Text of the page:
Isn’t she beautiful, the young mother holding up her unsteady little toddler? That’s my mother, and I sure wish I’d told her more often how much I loved her, how gorgeous she was, and how much she profoundly influenced my life and the lives of my siblings and children. In fact, she’s now affecting the lives of my grandchildren because of the love and wisdom she gave their grandmother, mother, aunts, and uncles.
My sister and I had lunch together today, and I told her that I felt guilty about not posting something about this great lady, and Ann asked, “Where would you start?” Good question, Sis. For starters, I’m going to jot down some memories and thoughts:
• The time when she came to a Girl Scout meeting wearing a hat because I told her that we were having a fancy tea party and inviting our mothers. She looked so drop-dead gorgeous in her hat with flowers, and I was so proud of being with her that I didn’t notice that no other moms were wearing hats…or if I did, I probably felt sorry for their daughters. How embarrassing for your mother not to dress like a queen! Little did I know at the time that she was mortified to be attired in such a formal manner.
• The nights when she rubbed Vick’s vapor rub on our chests before we went to sleep whenever we had chest colds. It always felt so warm and smelled…let’s say unique.
• The meals that she cooked day after day, year after year for our family. We had breakfast around 6:30 a.m. and supper 12 hours later. I can visualize each of the six of us around the table as we began and ended our days by breaking bread together. No matter how I try, I still haven’t been able to replicate the taste and texture of her cornbread recipe. Oh, and one of the things Ann and often talk about is the yummy desserts she would prepare for Sunday dinner, one being a concoction of graham crackers with a sweet filling that formed sort of a rectangular log…or cake.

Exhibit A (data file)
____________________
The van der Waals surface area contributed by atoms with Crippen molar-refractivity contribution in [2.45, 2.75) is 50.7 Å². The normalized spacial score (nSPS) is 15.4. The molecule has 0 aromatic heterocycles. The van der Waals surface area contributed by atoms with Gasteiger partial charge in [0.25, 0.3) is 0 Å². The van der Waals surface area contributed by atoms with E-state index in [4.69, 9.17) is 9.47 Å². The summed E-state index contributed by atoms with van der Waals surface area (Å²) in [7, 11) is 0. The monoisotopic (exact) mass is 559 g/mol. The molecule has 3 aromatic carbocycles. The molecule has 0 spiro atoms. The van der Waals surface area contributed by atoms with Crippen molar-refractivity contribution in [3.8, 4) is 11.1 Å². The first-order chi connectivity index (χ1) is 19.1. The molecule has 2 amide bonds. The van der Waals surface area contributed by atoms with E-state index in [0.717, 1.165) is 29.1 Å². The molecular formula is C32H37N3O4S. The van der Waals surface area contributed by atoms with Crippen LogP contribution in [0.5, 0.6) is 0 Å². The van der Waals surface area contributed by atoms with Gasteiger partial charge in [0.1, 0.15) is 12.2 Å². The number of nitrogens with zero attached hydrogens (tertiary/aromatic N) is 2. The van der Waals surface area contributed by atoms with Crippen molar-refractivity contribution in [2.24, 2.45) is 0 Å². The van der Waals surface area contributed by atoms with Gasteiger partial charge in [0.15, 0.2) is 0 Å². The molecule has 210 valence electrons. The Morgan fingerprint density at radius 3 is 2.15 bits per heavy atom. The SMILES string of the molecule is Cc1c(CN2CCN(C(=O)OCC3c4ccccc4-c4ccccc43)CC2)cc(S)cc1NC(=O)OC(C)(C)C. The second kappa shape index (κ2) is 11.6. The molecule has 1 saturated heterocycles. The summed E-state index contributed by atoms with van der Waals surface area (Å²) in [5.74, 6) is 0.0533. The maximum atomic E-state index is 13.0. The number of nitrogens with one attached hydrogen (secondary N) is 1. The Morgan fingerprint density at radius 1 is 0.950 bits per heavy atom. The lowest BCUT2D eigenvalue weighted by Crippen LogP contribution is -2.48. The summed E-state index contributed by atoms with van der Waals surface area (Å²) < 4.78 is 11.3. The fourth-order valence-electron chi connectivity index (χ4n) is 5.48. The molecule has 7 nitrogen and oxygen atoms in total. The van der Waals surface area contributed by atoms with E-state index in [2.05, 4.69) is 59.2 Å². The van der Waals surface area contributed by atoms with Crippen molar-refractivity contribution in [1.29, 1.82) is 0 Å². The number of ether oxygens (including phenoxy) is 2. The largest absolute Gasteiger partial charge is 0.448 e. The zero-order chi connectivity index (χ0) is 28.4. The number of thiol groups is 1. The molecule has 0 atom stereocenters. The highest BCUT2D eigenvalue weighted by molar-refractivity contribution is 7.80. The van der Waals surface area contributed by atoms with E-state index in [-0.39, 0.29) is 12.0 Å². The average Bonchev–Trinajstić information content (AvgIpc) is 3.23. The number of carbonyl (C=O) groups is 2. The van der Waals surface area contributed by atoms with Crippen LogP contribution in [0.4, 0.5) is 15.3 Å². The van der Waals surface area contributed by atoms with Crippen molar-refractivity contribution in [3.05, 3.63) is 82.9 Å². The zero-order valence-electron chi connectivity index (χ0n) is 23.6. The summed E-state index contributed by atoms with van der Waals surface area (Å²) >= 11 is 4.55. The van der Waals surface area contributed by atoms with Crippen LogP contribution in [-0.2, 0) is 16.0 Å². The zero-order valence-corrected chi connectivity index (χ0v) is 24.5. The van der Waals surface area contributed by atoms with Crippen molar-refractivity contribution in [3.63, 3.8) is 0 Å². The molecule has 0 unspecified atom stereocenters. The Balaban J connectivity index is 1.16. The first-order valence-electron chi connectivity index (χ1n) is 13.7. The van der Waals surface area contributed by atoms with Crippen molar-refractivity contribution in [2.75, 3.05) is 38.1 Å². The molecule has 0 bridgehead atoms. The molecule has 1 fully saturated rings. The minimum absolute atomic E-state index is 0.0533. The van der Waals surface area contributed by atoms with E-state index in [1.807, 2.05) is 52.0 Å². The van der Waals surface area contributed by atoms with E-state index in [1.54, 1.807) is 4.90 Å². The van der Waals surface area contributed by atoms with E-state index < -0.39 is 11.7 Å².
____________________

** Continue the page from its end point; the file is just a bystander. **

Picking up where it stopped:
• Her voice and the way she expressed herself. She could sing too…and well! Always a member of the choir at FBC, she also sang to us. I think Ann might have inherited some of that gift but not I.
• Her flair for arranging flowers…and for beautifying her surroundings. The summer before she died, she decided to devote one Saturday morning to teaching me how to do it. I’m afraid I was a mediocre student at best.
• Her aptitude for sewing. Just today Ann and I briefly discussed some outfits she made for us to wear one Easter while we were young college students. Speaking of college students, she faithfully wrote each of us at least once a week and usually slipped a couple of dollars in the note. Sometimes there’d also be a clipping from the newspaper. When my brother David was in Germany, she used to save the local newspaper for weeks and then send him a bundle.
• Her love for books of all types. One week I’d find her reading about the American Indians with whom she felt such an affinity, and the next week she might be reading a murder mystery, a Studs Terkel tome, something funny by Erma Bombeck, or an inspirational book. When her life got a little less stressful (that is, after we all grew up and left home), you’d always find her in the kitchen reading the Bible before beginning her day.
• Her love for each of us. She was the kind of mother who somehow managed to make each of us feel that we were her favorite child. I know that David the Prince thinks he was the fav, but I know better. TeeHee.
Did I mention that she did all of the above and much, much more while working all day? A secretary, her longest running positions were with Liberty Life Insurance and later with City Hall. She was an asset to her employers, and I know that all who came within her sphere were touched by her generous spirit and friendly nature. If you don’t believe me, ask anyone who knew her…anyone.
I was in New York City on Mother’s day, and it both thrilled me and saddened me to see mothers being accompanied by their children and grandchildren around Liberty and Ellis Islands. Happy because I had a wonderful mother and because I am the mother of three outstanding children. Saddened because I missed them all on this one day of the year when mothers are honored.